In general, a TDF accomplishes its goal of becoming more conservative closer to the participant’s projected retirement date by shifting its portfolio from equities to fixed income investments as time moves closer to that date.16 This is because of the assumption that fixed income investments are more secure and less risky than equity investments. The GAO report describes the theory behind this shift as insurance for the retirement savings of an older plan participant who has a shorter time horizon, fewer opportunities to make contributions to savings, and less ability to recover from downturns in the market.17
Controversies Involving TDFs
In the Benefit Plan World
However, TDFs are not without controversy in the employee benefit plan context. As many small plans do not have sufficient investable assets to have bargaining power when negotiating with mutual fund platform providers, the mutual fund choices available to these plans are often limited. For example, to be cost-effective, the plan will often have to agree to offer only mutual funds, including the TDFs, managed by a single platform-provider. As a result, it becomes more important for the fiduciaries to understand the specific characteristics and assumptions of the TDFs in their lineup. This need is magnified because many of the assumptions about TDFs in general do not always reflect reality.
GAO conducted a review of eight TDF managers for purposes of its report, and uncovered considerable differences in their objectives and considerations. While each of the eight managers allocated at least 80 percent of the TDF’s assets to equities 40 years before the retirement target date, the rate at which the equity component was decreased and the size of the equity component at the retirement target date differed considerably.18 For example, one TDF maintained an equity allocation of about 65 percent at the target retirement date, while another had an equity allocation of just 33 percent.19These differences are illustrated by a chart (reproduced in this article) included in GAO’s TDF report outlining the so-called “glide path” of four of the TDF managers it observed.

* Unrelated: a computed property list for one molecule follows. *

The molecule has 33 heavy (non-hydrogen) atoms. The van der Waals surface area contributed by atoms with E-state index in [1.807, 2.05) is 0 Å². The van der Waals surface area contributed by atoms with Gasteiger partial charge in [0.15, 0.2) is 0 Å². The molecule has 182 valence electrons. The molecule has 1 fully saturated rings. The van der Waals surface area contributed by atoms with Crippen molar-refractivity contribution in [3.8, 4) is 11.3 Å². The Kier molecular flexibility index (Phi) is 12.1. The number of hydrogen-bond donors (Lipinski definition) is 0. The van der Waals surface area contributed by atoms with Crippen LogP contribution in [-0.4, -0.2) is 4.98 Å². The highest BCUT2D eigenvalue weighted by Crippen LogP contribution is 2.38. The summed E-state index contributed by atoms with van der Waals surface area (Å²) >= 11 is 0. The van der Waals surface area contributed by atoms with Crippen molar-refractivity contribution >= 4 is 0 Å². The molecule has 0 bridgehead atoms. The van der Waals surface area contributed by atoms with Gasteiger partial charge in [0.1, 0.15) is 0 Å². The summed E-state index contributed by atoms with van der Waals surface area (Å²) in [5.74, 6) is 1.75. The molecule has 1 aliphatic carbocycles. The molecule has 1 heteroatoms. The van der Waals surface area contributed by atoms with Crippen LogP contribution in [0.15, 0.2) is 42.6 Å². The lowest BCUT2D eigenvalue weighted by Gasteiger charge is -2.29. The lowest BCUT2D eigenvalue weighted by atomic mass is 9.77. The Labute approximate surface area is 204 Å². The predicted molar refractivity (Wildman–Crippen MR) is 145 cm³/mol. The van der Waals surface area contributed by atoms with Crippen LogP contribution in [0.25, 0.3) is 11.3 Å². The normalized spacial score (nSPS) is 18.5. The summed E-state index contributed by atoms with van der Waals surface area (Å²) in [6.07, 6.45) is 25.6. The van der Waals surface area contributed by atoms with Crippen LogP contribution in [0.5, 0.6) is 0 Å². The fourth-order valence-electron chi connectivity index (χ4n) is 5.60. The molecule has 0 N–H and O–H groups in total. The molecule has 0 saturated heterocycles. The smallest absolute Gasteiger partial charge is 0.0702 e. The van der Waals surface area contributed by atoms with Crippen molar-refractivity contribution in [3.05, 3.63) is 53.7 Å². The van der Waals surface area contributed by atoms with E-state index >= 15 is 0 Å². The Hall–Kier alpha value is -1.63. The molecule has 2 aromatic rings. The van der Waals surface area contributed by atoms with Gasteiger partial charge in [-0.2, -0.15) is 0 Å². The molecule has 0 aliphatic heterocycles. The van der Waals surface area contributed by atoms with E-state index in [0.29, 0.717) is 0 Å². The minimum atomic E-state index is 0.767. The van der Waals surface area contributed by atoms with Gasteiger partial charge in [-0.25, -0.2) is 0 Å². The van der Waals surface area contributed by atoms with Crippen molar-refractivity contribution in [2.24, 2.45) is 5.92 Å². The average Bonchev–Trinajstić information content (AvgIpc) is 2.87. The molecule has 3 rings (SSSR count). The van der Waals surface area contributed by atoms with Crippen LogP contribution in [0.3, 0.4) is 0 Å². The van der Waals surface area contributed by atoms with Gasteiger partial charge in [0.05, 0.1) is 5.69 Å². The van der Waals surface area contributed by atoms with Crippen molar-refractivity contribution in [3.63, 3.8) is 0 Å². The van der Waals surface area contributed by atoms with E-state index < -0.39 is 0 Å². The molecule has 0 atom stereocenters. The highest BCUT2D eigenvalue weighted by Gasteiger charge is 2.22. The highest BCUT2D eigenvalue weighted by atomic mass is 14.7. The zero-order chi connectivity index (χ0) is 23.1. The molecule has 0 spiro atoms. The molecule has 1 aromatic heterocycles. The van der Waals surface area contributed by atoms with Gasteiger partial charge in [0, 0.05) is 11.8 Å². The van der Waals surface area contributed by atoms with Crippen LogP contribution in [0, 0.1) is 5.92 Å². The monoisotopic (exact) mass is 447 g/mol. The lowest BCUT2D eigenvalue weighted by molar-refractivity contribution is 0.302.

Due to the differences between certain TDFs that even have the same target retirement date, it is likely that not all TDFs implement glide paths that are consistent with the assumptions of the plan fiduciaries who select the TDFs and the participants invested therein. The GAO report says that many participants were surprised when their TDFs were among the ones that lost considerable value during the financial market turmoil of 2008, even though the target date for such TDFs was soon approaching.20 For example, a 2009 report on TDFs prepared by the Special Committee on Aging of the United States Senate described that, while the Deutsche Bank DWS Target 2010 Fund fell just 4 percent in 2008, Oppenheimer’s Transition 2010 Fund fell 41 percent.21
Furthermore, many participants may be unaware of the level of fees charged in connection with their investment in a TDF. While all fees associated with 401(k) plans can have a significant impact on participants’ accounts, the impact is often increased with respect to an investment in a TDF. This is because, as noted in the Committee on Aging’s report, as of late 2009, more than half of the TDF industry included funds with annual expense ratios exceeding 1 percent.22 The report also cited findings by BrightScope Inc., an independent provider of 401(k) rankings and financial intelligence, that TDFs have internal fees that are 10 percent to 25 percent more expensive than non-TDF mutual funds.23 This is important because studies have shown that even seemingly small increases in fees paid by participant retirement accounts can lead to significantly less retirement income when the money is withdrawn.